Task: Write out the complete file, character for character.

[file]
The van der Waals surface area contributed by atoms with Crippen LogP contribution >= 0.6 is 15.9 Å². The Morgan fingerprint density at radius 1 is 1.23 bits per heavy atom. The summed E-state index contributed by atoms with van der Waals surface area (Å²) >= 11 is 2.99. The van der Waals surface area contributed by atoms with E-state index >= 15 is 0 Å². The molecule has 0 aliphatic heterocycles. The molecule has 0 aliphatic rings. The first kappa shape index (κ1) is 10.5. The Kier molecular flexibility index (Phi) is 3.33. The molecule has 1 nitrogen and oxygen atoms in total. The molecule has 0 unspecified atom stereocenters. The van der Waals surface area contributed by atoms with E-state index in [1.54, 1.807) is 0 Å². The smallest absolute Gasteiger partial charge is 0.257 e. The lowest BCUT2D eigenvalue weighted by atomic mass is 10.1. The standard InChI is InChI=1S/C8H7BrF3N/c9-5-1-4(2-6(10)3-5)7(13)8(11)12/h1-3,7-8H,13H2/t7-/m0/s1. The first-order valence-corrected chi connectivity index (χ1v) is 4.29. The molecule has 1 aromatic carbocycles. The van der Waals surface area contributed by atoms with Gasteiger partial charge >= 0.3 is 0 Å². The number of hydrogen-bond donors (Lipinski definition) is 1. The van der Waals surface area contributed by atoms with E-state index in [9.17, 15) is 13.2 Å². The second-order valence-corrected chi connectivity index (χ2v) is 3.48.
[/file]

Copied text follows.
The van der Waals surface area contributed by atoms with Crippen LogP contribution >= 0.6 is 15.9 Å². The Morgan fingerprint density at radius 1 is 1.23 bits per heavy atom. The summed E-state index contributed by atoms with van der Waals surface area (Å²) >= 11 is 2.99. The van der Waals surface area contributed by atoms with E-state index >= 15 is 0 Å². The molecule has 0 aliphatic heterocycles. The molecule has 0 aliphatic rings. The first kappa shape index (κ1) is 10.5. The Kier molecular flexibility index (Phi) is 3.33. The molecule has 1 nitrogen and oxygen atoms in total. The molecule has 0 unspecified atom stereocenters. The van der Waals surface area contributed by atoms with E-state index in [1.54, 1.807) is 0 Å². The smallest absolute Gasteiger partial charge is 0.257 e. The lowest BCUT2D eigenvalue weighted by atomic mass is 10.1. The standard InChI is InChI=1S/C8H7BrF3N/c9-5-1-4(2-6(10)3-5)7(13)8(11)12/h1-3,7-8H,13H2/t7-/m0/s1. The first-order valence-corrected chi connectivity index (χ1v) is 4.29. The molecule has 1 aromatic carbocycles. The van der Waals surface area contributed by atoms with Gasteiger partial charge >= 0.3 is 0 Å². The number of hydrogen-bond donors (Lipinski definition) is 1. The van der Waals surface area contributed by atoms with E-state index in [9.17, 15) is 13.2 Å². The second-order valence-corrected chi connectivity index (χ2v) is 3.48.